By 1956—only weeks before the Olympic  Games opened in Melbourne—even Menzies’  advisers realised that the testing had moved  to ‘something approaching an H-bomb’.14 

Another British memo states:  

We had agreed with the Australian  

Government that we would not test  

thermo-nuclear weapons in Australia  but Mr. Menzies has nevertheless agreed  to the firings taking place in the Monte  Bello Islands (off the north-west coast of  Western Australia), which have already  been used before for atomic tests. As  already explained, the Australians  

are very sensitive on the question  

of thermo-nuclear explosions, and  

although the true character of these  tests is understood by the authorities  immediately concerned, knowledge  

of the trials is restricted to a very small  circle and no public statement has so  far been made; when it is made, it will  therefore require very careful handling.15 

Did the Australian Government’s  Safety Advisor Lie to the 1985  Royal Commission? 

One of the first questions asked of the  Chair of the Atomic Weapons Tests Safety  Committee for most of the detonations,  Professor Ernest Titterton, in his initial  appearance before the Royal Commission  in May 1985 was whether he had ‘done  any work which today would be described  as health physics work? Had you done  anything in relation to radiation and human  biology?’16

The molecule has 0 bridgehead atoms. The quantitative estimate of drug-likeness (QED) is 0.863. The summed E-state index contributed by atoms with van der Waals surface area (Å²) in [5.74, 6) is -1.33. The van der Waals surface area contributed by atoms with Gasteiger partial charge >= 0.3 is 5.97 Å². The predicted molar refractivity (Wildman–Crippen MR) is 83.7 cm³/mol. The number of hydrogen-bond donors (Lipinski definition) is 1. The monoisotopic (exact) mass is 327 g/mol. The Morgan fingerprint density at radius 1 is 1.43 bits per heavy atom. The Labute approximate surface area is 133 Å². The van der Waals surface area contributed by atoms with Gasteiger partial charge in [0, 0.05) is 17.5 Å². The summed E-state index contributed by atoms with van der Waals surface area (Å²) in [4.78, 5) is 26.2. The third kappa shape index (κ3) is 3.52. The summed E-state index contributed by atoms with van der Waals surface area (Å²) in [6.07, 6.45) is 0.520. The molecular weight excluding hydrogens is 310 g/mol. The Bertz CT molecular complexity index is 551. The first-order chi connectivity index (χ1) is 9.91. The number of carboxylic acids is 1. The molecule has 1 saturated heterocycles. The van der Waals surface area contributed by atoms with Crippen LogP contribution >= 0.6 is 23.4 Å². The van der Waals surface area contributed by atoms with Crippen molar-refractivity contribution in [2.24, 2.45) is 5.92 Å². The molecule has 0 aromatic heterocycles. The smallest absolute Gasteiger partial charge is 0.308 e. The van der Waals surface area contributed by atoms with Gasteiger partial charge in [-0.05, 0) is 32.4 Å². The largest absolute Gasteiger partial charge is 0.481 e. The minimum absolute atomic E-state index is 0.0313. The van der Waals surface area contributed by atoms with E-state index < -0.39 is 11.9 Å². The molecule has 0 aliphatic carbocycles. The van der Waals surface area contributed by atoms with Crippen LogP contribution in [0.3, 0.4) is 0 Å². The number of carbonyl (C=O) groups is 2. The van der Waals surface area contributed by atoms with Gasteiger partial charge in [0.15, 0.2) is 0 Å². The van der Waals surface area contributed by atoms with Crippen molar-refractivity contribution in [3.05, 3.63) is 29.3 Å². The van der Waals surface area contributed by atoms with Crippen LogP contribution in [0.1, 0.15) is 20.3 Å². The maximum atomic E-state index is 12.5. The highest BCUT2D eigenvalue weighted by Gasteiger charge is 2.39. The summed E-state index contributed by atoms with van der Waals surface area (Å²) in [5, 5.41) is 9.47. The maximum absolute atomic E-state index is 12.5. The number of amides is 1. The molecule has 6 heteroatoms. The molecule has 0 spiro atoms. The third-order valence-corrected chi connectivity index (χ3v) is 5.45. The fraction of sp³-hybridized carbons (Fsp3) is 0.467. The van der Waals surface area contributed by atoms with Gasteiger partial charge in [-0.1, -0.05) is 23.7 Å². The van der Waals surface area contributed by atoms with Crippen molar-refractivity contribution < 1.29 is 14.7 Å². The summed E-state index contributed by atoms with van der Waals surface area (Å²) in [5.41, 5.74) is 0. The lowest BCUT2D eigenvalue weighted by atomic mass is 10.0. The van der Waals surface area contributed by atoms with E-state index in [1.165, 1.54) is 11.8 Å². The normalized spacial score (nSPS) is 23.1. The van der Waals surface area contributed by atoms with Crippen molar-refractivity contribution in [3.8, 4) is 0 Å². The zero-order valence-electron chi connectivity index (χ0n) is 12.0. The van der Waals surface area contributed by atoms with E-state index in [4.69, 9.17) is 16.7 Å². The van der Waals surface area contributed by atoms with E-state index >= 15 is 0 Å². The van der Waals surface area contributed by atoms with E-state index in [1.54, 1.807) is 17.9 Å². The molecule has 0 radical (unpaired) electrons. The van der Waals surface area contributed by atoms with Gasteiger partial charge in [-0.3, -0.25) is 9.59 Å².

He replied: ‘I had, of course, because any  time one is involved in radioactivity and  

its possible health effects, so essentially I  began at the beginning and grew up with  this thing.’ But when he was asked, ‘Did  you ever publish anything in relation to  health effects?’ Titterton replied, ‘No. It was  no ambition of mine. I was interested in  publishing in relation to radioactivity and  nuclear physics; the other was incidental.’